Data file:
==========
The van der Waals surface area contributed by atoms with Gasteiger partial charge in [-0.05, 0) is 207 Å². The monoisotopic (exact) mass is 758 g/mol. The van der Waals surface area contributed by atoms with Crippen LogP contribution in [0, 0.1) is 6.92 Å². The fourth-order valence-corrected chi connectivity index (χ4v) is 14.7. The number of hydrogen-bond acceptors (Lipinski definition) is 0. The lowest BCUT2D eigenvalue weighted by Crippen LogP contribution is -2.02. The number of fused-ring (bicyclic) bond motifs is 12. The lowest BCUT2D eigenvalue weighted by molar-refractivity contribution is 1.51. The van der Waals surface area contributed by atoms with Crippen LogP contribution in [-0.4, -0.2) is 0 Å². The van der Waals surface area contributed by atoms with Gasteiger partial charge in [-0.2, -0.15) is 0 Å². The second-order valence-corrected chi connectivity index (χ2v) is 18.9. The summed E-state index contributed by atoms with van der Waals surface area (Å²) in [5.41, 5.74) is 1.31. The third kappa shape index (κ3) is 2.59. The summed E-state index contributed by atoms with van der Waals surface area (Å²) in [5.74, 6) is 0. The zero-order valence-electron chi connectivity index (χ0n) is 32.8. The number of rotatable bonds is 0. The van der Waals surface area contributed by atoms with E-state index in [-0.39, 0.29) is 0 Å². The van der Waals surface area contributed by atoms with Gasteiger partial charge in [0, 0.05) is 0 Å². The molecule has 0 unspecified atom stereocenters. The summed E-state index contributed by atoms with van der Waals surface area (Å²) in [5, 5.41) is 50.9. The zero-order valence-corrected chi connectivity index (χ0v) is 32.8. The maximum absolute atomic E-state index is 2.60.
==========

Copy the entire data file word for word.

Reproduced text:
The van der Waals surface area contributed by atoms with Gasteiger partial charge in [-0.05, 0) is 207 Å². The monoisotopic (exact) mass is 758 g/mol. The van der Waals surface area contributed by atoms with Crippen LogP contribution in [0, 0.1) is 6.92 Å². The fourth-order valence-corrected chi connectivity index (χ4v) is 14.7. The number of hydrogen-bond acceptors (Lipinski definition) is 0. The lowest BCUT2D eigenvalue weighted by Crippen LogP contribution is -2.02. The number of fused-ring (bicyclic) bond motifs is 12. The lowest BCUT2D eigenvalue weighted by molar-refractivity contribution is 1.51. The van der Waals surface area contributed by atoms with Crippen LogP contribution in [-0.4, -0.2) is 0 Å². The van der Waals surface area contributed by atoms with Gasteiger partial charge in [-0.2, -0.15) is 0 Å². The second-order valence-corrected chi connectivity index (χ2v) is 18.9. The summed E-state index contributed by atoms with van der Waals surface area (Å²) in [5.41, 5.74) is 1.31. The third kappa shape index (κ3) is 2.59. The summed E-state index contributed by atoms with van der Waals surface area (Å²) in [5.74, 6) is 0. The zero-order valence-electron chi connectivity index (χ0n) is 32.8. The number of rotatable bonds is 0. The van der Waals surface area contributed by atoms with E-state index in [-0.39, 0.29) is 0 Å². The van der Waals surface area contributed by atoms with Gasteiger partial charge in [0, 0.05) is 0 Å². The molecule has 0 unspecified atom stereocenters. The summed E-state index contributed by atoms with van der Waals surface area (Å²) in [5, 5.41) is 50.9. The zero-order valence-corrected chi connectivity index (χ0v) is 32.8. The maximum absolute atomic E-state index is 2.60.